New Roles for Home Care Aides Considered at DC Forum
Home care stakeholders, Capitol Hill staff, and government officials convened in Washington, DC on March 1 to take a fresh look at the expanded roles that home care workers could play to improve care and lower health care costs.
The forum, entitled Innovations in Care Coordination: Rethinking the Role of Home Care Workers, was co-sponsored by PHI and SEIU.
Health policy experts who spoke at the briefing called this an ideal time — an historic opportunity — to consider advanced roles for home care workers because of the Affordable Care Act‘s mandate to deliver coordinated, quality person-centered care that is also cost effective.
The speakers concurred that home care workers could play a key role on coordinated care teams that provide health and support services to people with both serious chronic diseases and severe physical limitations. They discussed several existing program models in which aides are integral to the multi-disciplinary teams of doctors, nurses, social workers, and other professionals.
Spectrum of Roles
PHI President Steven Dawson launched the discussion (pdf) by explaining that there was not one, but a “spectrum” of roles that an “advanced” aide could play on the team. The training and support required for the job would vary depending on where a particular role falls on the spectrum.
For example, the roles could range from an aide who provides information and education to clients, to an aide who assists individuals with taking medication, or one who specializes in dementia or end-of-life care. On the more advanced end of the spectrum, aides could serve as assistant trainers, peer mentors, and/or have a distinct, in-person role within the care coordination team.
Dawson noted that, since home care aides work in individuals’ homes and have frequent in-person contact with the individual receiving care, they are in a prime position to help improve the quality of long-term services and supports while lowering costs, but noted that there were significant challenges to be addressed.
Bruce Vladeck, former director of the Health Care Financing Administration (now the Centers for Medicare and Medicaid Services), said that coordinated — or integrated — care models could help bridge the major disconnect between acute and long-term care. He noted that care workers, who have the day-to-day personal relationships that lead to the kind of trust that allows clients to share their concerns and symptoms, are critical to the care team.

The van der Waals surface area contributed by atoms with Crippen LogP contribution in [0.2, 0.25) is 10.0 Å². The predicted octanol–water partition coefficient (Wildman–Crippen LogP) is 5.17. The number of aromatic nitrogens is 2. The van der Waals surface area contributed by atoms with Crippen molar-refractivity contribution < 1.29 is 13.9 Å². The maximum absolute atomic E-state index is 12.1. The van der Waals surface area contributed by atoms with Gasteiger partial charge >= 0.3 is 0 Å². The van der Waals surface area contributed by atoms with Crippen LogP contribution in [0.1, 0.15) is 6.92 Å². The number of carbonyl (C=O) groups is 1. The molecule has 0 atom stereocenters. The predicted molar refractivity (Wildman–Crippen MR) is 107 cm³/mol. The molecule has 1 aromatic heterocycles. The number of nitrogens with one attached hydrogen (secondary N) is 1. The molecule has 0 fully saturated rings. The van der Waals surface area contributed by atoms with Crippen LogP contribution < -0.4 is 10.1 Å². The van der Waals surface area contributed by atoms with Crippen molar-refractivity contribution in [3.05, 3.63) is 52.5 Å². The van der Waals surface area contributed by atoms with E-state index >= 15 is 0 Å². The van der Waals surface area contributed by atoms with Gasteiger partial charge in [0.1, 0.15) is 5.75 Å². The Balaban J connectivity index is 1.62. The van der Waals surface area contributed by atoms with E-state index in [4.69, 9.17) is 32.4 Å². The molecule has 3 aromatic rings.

The aides should be “empowered to play the role they are capable of playing and to be most effective,” Vladeck said.
Coordinated Care Models Incorporate Aides on the Team
Several models of coordinated long-term care that target people with complex medical conditions, severe physical limitations, and behavioral issues (in some programs) were featured, including:
- Independence Care System, a Medicaid managed long-term care organization sponsored by PHI, is piloting a program that employs a “Senior Aide” to 1) help the team more effectively and efficiently identify clients’ underlying health issues and improve care quality, and 2) support the aides who are working in the home.
- VA Home-Based Primary Care (pdf) and Medical Foster Home Programs (pdf), successful models reported on (pdf) by Thomas Edes, M.D., of the U.S. Department of Veteran Affairs (VA), who said that these programs have plans to incorporate home health aides into the care teams.
- Commonwealth Care Alliance, which offers a full spectrum of medical and social services for people with Medicaid and dual eligibles, as explained by Robert Master, M.D., the organization’s president and CEO.
Master said that with training, home care aides can do much more for their clients: for example, injection therapy, which provides significant cost savings and is well worth the investment.
During the event, Senator Robert Casey, Jr. (D-PA), the Senate sponsor of the event, discussed the bill (pdf) he recently introduced to test using advanced roles for direct-care workers to improve efficiency and quality of care for frail elders.
Judy Feder, a professor of public policy at Georgetown University, presented on the Compound Costs of Chronic Illness and Functional Impairment: Why Long-Term Services and Supports Matter (pdf). She recommends that people who need of assistance in ADLs/IADLs and have functional impairments be targeted for coordinated care regardless of the payment source.
Such programs will potentially give the “biggest bang for the buck,” noted Feder.
At the end of the half-day event, a forum participant remarked, “We need to make sure that some of the savings that we are talking about goes to direct-care workers.”
For more information on the forum, including the complete list and bios of the presenters, handouts, and the white paper by PHI and SEIU entitled Innovations in Care Coordination: Rethinking the Role of Home Care Workers (pdf), visit the event website or contact PHI Policy Analyst Gail MacInnes.
— by Deane Beebe